+ It’s been two weeks. Have the Democrats in the House really “hit the ground running” or just–SPLAT!– hit the ground?
+ Jilmar Ramos-Gomez, a US Marine who was born in Grand Rapids, Michigan, has been targeted for deportation by the Trump administration. Apparently, it’s not really about where you are from but where you look like you’re from…
+ I wonder if Mike Pence is worried that Steve King might replace him on the ticket in 2020?
+ There’s nothing quite as satisfying as a King v. Cheney brawl. It’s one of those fights where you can cheer each punch that lands and not worry about who gets hurt.
Steve King on Liz Cheney: “She’s called for my resignation! She’s been here two years! What would give her the moral authority or the intellectual judgment to do something like that?”
+ Douglas Burns, who has been covering King for years for the Des Moines City View, says the congressman’s defense of white supremacy to the New York Times wouldn’t even make his top 10 list of outrageous comments.
+ Things you can’t call the Nazi representative from Iowa on NBC…
+ Steve King (Nazi-IA) was the campaign chairman for Ted Cruz’s 2016 presidential bid and Beto, the Che of El Paso, still couldn’t beat him…
+ If ever there was a living case study disproving “White Supremacy”, surely it’s King’s pal Louis Gohmert…
+ “Take a day and walk around,
watch the Nazis run your town;
then go home and check yourself–
you think we’re singin’ about someone else?”
– Frank Zappa, “Plastic People”
+ Speaking of Nazis, rightwing gasbag Ben Shapiro told the March for Life that pro-lifers would never have aborted “Baby Hitler. Baby Hitler was a baby.”
Ben Shapiro at March for Life: "The truth is no pro-life person would kill baby Hitler. Baby Hitler was a baby." pic.twitter.com/PPgQcbWSrq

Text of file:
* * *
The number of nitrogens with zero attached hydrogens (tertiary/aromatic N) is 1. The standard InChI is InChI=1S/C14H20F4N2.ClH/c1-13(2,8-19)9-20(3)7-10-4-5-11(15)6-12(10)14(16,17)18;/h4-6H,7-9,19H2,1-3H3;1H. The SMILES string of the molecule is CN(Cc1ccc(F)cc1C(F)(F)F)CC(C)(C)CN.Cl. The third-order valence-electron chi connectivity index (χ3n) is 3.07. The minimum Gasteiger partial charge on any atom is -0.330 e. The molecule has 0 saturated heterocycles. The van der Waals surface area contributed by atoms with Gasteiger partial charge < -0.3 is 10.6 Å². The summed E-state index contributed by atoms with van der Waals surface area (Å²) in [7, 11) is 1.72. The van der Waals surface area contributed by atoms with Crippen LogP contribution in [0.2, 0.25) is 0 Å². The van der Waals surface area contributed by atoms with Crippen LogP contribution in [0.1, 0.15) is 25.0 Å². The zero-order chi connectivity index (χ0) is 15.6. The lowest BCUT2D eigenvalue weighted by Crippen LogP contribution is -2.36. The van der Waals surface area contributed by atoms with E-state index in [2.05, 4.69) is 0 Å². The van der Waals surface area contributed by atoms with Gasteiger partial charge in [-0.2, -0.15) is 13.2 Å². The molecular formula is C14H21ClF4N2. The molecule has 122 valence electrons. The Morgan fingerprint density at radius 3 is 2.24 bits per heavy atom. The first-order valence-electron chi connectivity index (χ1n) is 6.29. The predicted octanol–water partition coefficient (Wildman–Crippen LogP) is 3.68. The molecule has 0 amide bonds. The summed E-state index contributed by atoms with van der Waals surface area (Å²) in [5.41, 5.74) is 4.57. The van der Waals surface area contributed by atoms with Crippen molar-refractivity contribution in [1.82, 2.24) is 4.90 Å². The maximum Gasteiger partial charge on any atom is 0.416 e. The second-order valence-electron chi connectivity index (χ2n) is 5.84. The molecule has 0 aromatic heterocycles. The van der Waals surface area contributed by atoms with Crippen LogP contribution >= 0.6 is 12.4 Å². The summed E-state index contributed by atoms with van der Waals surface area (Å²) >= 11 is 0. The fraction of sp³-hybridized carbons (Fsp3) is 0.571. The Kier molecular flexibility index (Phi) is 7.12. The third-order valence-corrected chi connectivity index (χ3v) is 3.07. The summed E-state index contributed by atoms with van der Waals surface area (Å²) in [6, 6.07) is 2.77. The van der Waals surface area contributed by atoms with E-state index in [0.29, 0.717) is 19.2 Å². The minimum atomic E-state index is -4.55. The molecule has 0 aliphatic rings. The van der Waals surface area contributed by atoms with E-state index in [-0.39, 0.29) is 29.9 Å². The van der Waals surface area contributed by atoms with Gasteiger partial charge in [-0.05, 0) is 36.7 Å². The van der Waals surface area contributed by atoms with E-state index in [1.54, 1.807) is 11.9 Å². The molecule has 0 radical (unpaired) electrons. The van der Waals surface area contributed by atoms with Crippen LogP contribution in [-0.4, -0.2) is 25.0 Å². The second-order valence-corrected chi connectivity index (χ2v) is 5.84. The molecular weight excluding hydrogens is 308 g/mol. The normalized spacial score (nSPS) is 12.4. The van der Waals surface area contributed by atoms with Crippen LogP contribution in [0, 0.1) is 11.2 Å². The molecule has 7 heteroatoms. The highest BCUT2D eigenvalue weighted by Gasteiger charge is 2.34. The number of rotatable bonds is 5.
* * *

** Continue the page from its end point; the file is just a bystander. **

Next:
— jordan (@JordanUhl) January 18, 2019
+ The big question is: would they have breastfed Baby Hitler with a wet-nurse or fed him Nestle’s formula?
+ Pence, who seems to be speaking in tongues again, unloaded on North Korea, alleging against all kinds of evidence that the Hermit Kingdom had taken “no concrete steps” toward denuclearization….
+ Why Wall Street will be the last to turn against Trump: 80 percent of the benefits of his tax cut went to corporations and only 20 percent to individuals and workers.
+ Looks like we have some buyers for AOC’s proposal for a marginal tax rate of 70% on those making more than $10 million a year! Any takers for 90%?
+ Finally, a little good news for Puerto Rico? The FOMPRB (the federal control board on Puerto Rico) made a preliminary ruling this week that $6 billion of Puerto Rico’s $74 billion debt was illegal. This was surprising decision from a board composed of Wall Street fat cats, though perhaps invalidating a portion of the debt is a way of legitimizing the rest?
+ Two Wake County, North Carolina deputies were fired after they reported the homophobic slurs of one of their colleagues, who said during a diversity training seminar that if he were called to an address where a man was wearing a dress, he wouldn’t enter the house…
+ Rand Paul, the man who once compared socialized medicine to “slavery,” is scheduled to have hernia surgery at a private clinic in Canada, despite the fact the he has repeatedly claimed that private doctors are eradicated by nations with single-payer health systems.
+ How fortunate for predatory companies like Facebook that we are living in the Golden Age of Stupidity.
+ Trump to Farm Bureau: “Can everyone to sit down rather than stand? This way you can give me standing ovations whenever you want, but if you’re already standing, the media will say I didn’t get any standing ovations. It’s probably better for me.”
+ Can a country win a Darwin Award?
+ Marie Kondo, the Japanese decluttering guru embraced by post-literate America, advises that no household should be burdened by more than 30 books, which is still 28 more than have been sighted in the executive residence of the White House.
+ The government isn’t the only thing shutting down. So is the planet…Ecologist Scott Lister has found that over the last 35 years 98% of ground insect species in Puerto Rico have been extirpated.
+ LA photographer Peter Bennett, who manages the Los Angeles River blog, took a series of photos comparing the Los Angeles River before and after it’s channel was paved. Bennett writes: